Why Cancel Culture Does Not Work
Photo by Jeremy Bezanger on Unsplash

Why Cancel Culture Does Not Work

Jasmine Sandhar January 12, 2022

As an undergraduate, it can be easy to be consumed by cancel culture, whether locally at university with student-led protests or more widely on social media with digital movements mobilising against celebrities.

Having witnessed and participated in a combination of the above, I have developed a love-hate relationship with cancel culture that has not been easy to navigate. For example, I strongly believe that everybody deserves a second chance. But I will not support alleged perpetrators of severe crimes.

What I have noticed is that, whichever end of the spectrum I sit on, regardless of for or against, cancel culture simply does not work. 

What is cancel culture?

For those who are reading and have no clue what cancel culture actually is, this section is for you. As someone who thought they knew the definition, there are nuances that must be acknowledged.

According to Merriam-Webster, cancel culture is ‘the practice or tendency of engaging in mass cancelling as a way of expressing disapproval and exerting social pressure.’ The word ‘cancelling’ itself could entail anything from something as small as a tweet, to bigger actions like boycotting a company’s products, as long as there is a clear withdrawal of support from an individual which then plays a part in a larger campaign. 

Even from a pro-cancel culture perspective, there are serious flaws within the above logic. Engaging in cancel culture ultimately means that you are focusing solely on one individual: the offender. Instead of thinking about the concerns of the victim or prioritising the way in which they themselves would like to enact justice, you have people speaking up on their behalf who, a lot of the time, have no context or are arguing for the wrong things.

For example, people have been cancelled inappropriately for things they have not even done. Amidst the rise of the Black Lives Matter movement, there has been a clear parallel between cancel culture and the white saviour complex, which is particularly damaging given that its roots lie in the “call-out culture” of the civil rights movement.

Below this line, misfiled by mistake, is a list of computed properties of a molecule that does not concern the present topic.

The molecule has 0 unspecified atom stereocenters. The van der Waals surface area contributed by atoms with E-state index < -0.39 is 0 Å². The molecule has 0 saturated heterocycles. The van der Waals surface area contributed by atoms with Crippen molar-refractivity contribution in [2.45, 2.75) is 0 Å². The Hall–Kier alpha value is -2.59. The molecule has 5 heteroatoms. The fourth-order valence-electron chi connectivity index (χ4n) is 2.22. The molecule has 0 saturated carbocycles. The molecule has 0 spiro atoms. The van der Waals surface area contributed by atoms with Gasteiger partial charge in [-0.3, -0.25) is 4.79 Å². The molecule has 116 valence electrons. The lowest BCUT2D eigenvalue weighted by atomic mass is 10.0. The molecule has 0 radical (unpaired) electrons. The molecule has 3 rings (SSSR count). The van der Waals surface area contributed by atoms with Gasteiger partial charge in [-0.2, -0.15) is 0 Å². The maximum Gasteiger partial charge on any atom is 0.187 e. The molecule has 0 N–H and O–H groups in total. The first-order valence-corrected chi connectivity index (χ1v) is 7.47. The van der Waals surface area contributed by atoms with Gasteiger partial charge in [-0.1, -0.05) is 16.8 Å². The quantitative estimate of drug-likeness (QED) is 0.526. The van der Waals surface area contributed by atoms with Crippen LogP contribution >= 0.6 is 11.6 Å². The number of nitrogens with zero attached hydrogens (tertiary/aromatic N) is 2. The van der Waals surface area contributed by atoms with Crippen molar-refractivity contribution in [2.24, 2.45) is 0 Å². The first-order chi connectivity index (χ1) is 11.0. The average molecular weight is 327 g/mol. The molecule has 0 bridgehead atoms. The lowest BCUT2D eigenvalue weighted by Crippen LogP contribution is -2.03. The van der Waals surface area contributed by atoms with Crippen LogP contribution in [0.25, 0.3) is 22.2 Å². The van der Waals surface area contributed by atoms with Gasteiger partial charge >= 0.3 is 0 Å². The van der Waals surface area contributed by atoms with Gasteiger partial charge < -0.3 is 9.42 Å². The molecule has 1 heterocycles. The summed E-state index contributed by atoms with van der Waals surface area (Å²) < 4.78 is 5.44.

In this way, the situation becomes less about how best to resolve the actual issue at hand and more about the best ways we can punish the individual for their wrongdoing. People end up losing sight of the positive intentions behind cancel culture, leading to a toxic environment of hate that usually ends up in relentless online trolling.

Photo by Shayna Douglas on Unsplash

What is the result?

In other words, cancel culture does not actually achieve anything most of the time. Even if punitive measures are enacted and the justice system prevails, systemic issues remain: cancelling a celebrity over a racist act from their youth does not solve institutional racism. Of course, this does not mean we should not hold individuals accountable for their actions and obviously in some cases cancel culture has been invaluable. Take, for example, the #MeToo movement’s power in convicting Harvey Weinstein amongst others.

However, I would argue that nine times out of ten, it does not work. We need look no further than the biggest cancellations of 2021 alone as evidence of this. J.K. Rowling’s alleged transphobia has not stopped the sale of her books. In fact, Bloomsbury said that, following the controversy, the Harry Potter books increased the children’s division revenue by 27%). While Justin Timberlake’s alleged misogyny towards female singers has not ended his music career.

In my eyes, it does not seem morally correct to destroy an individual’s life and career over a wider, deep-seated problem in our society. While it is important to call people out for their wrongdoings, this can be done without the mass ridicule and public banishment.

As someone who strongly believes in the strength of transformative justice, I think there is a great potential in education and helping people grow rather than instantly reaching for the extremity of cancelling them at any given moment.

If we truly want humanity to change, I would argue that calling someone out should always be accompanied by calling someone in. Unfortunately, cancel culture seems to only include the calling out part. 

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Jasmine is currently a second-year English and History student at the University of Birmingham and the Deputy Editor of Redbrick Newspaper. She has experience writing for a variety of sections, including Comment, Culture, Music, TV and Food&Drink. Her interest lies in amplifying the student voice through providing younger people with a platform to voice their concerns, and this is the activism she aims to achieve through her journalism.